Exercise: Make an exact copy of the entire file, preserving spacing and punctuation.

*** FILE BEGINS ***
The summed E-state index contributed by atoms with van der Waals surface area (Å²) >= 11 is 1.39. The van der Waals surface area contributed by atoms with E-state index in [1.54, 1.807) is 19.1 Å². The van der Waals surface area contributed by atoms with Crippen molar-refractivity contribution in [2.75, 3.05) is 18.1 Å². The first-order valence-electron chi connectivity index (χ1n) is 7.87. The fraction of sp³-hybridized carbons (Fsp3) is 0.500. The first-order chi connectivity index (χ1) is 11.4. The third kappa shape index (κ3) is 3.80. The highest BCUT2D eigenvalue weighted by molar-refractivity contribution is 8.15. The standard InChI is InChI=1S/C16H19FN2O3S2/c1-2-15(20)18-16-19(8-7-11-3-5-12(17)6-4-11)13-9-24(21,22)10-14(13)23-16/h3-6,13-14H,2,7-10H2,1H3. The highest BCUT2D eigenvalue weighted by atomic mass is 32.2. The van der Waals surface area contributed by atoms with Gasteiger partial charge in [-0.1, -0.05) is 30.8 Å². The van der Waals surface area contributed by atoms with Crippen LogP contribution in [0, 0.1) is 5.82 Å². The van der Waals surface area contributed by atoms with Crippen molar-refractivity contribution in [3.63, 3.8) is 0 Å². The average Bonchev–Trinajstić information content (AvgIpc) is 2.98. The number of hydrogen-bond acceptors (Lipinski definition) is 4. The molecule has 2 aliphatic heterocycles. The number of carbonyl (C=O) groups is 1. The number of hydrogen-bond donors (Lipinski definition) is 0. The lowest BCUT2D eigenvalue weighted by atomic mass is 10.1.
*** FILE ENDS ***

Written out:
The summed E-state index contributed by atoms with van der Waals surface area (Å²) >= 11 is 1.39. The van der Waals surface area contributed by atoms with E-state index in [1.54, 1.807) is 19.1 Å². The van der Waals surface area contributed by atoms with Crippen molar-refractivity contribution in [2.75, 3.05) is 18.1 Å². The first-order valence-electron chi connectivity index (χ1n) is 7.87. The fraction of sp³-hybridized carbons (Fsp3) is 0.500. The first-order chi connectivity index (χ1) is 11.4. The third kappa shape index (κ3) is 3.80. The highest BCUT2D eigenvalue weighted by molar-refractivity contribution is 8.15. The standard InChI is InChI=1S/C16H19FN2O3S2/c1-2-15(20)18-16-19(8-7-11-3-5-12(17)6-4-11)13-9-24(21,22)10-14(13)23-16/h3-6,13-14H,2,7-10H2,1H3. The highest BCUT2D eigenvalue weighted by atomic mass is 32.2. The van der Waals surface area contributed by atoms with Gasteiger partial charge in [-0.1, -0.05) is 30.8 Å². The van der Waals surface area contributed by atoms with Crippen LogP contribution in [0, 0.1) is 5.82 Å². The van der Waals surface area contributed by atoms with Crippen molar-refractivity contribution in [3.63, 3.8) is 0 Å². The average Bonchev–Trinajstić information content (AvgIpc) is 2.98. The number of hydrogen-bond acceptors (Lipinski definition) is 4. The molecule has 2 aliphatic heterocycles. The number of carbonyl (C=O) groups is 1. The number of hydrogen-bond donors (Lipinski definition) is 0. The lowest BCUT2D eigenvalue weighted by atomic mass is 10.1.